Court Sets Aside U.S. Fish and Wildlife Service Rule Allowing 30-Year Eagle Take Permits

August 17, 2015


On August 11, 2015, the U.S. District Court for the Northern District of California set aside a U.S. Fish and Wildlife Service (“USFWS”) rule authorizing 30-year permits for the incidental take of bald and golden eagles (the “30-Year Permit Rule”).1 The 30-Year Permit Rule, which was issued on December 9, 2013, had increased the maximum duration of incidental take permits issued under the Bald and Golden Eagle Protection Act (“BGEPA”) from five years to thirty years.2 The court found that the USFWS violated the National Environmental Policy Act (“NEPA”)3 by failing to conduct an environmental review of the 30-Year Permit Rule. As a result of the court’s decision, pending any appeal, the maximum duration for incidental take permits for bald and golden eagles will be five years. The decision will impact long-term financing of wind and other renewable energy projects.

Eagle Permits

In 2007, the USFWS removed (delisted) the bald eagle from the list of endangered and threatened wildlife protected under the Endangered Species Act (“ESA”).4 However, bald and golden eagles remain protected under the BGEPA and Migratory Bird Treaty Act (“MBTA”),5 which prohibit the “take”6 of bald or golden eagles without a permit.7 On September 11, 2009, the USFWS promulgated first-time permit rules under the BGEPA for the take of bald and golden eagles associated with, but not for the purpose of, otherwise lawful activity (the “Five-Year Rule”).8 Under these regulations, the USFWS can issue permits authorizing individual instances of take when the take cannot practicably be avoided.9 The USFWS can also issue “programmatic” permits for up to five years for instances of take that are “reoccurring, [are] not caused solely by indirect effects, and that occur[] over the long term or in a location or locations that cannot be specifically identified.”10 Currently, there is no means to acquire a programmatic permit under the MBTA.

Following promulgation of the Five-Year Permit Rule, developers of wind energy projects expressed concerns that the limited duration of programmatic permits was inhibiting their ability to obtain financing.11 In response to these concerns, on April 13, 2012, the USFWS proposed to extend the maximum term for programmatic permits to thirty years to better correspond to the operational time frame of renewable energy projects, including wind and solar, and, on December 9, 2013, promulgated the 30-Year Permit Rule. According to the USFWS, the purpose of the 30-Year Permit Rule is to “facilitate the responsible development of renewable energy and other projects designed to operate for decades” and “provide more certainty to project proponents and their funding sources.”12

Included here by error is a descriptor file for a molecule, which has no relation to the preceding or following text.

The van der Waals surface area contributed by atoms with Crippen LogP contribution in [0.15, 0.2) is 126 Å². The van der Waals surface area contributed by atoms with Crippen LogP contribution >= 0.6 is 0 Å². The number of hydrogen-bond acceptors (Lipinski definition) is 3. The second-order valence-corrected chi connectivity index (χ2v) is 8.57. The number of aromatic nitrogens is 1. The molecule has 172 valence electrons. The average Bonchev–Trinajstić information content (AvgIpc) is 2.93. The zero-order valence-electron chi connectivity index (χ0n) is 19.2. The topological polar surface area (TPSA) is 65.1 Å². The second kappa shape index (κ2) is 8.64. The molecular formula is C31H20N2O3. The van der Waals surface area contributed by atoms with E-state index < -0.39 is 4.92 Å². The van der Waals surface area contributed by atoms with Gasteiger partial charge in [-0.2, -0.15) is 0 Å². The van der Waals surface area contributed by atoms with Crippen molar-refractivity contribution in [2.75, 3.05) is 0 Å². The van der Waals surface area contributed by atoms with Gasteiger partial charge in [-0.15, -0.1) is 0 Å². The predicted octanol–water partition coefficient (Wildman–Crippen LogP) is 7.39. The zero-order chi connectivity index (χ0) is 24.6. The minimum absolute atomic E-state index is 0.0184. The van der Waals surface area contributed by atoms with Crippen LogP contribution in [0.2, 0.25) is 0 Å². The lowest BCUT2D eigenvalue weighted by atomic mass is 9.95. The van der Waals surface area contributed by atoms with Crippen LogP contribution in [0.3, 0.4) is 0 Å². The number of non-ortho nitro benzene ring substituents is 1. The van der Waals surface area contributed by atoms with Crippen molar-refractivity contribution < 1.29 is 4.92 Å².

Separately, on May 2, 2013, the USFWS announced the availability of its Eagle Conservation Plan Guidance: Module 1 - Land-based Wind Energy, Version 2 (“ECPG”).13 The ECPG supplements the USFWS’s March 2012 Land-Based Wind Energy Guidelines (“WEG”) by providing specific guidance for conserving bald and golden eagles in the course of siting, constructing, and operating wind energy facilities. The developers and operators of wind energy projects are not required to comply with the ECPG or the WEG. However, the USFWS believes that following the ECPG will help project developers and operators comply with laws and regulations relating to, and avoid the unintentional take of, eagles.14 The USFWS also has explained that, although following the WEG does not relieve project developers and operators of the responsibility to comply with applicable legal requirements, if a violation occurs, the USFWS will consider documented efforts to follow the WEG in deciding whether to bring an enforcement action.15 The ECPG and WEG are unaffected by the court’s decision to set aside the 30-Year Permit Rule.

NEPA Review

NEPA requires that a federal agency, such as the USFWS, prepare an Environmental Impact Statement (“EIS”) for any “major Federal action[] significantly affecting the quality of the human environment.”16 Alternatively, under regulations promulgated by the Council on Environmental Quality, a federal agency may prepare a less detailed Environmental Assessment (“EA”) to evaluate whether an action may have a significant environmental impact; if, after preparing the EA, the agency finds that the proposed action would not have a significant impact, they can issue a Finding of No Significant Impact (“FONSI”).17 In addition, federal agencies may establish “categorical exclusions” designating “categor[ies] of actions which do not individually or cumulatively have a significant effect on the human environment… and for which, therefore, neither an environmental assessment nor an environmental impact statement is required.”18 However, any categorical exclusion must provide for “extraordinary circumstances” in which a normally excluded action may have a significant environmental effect.19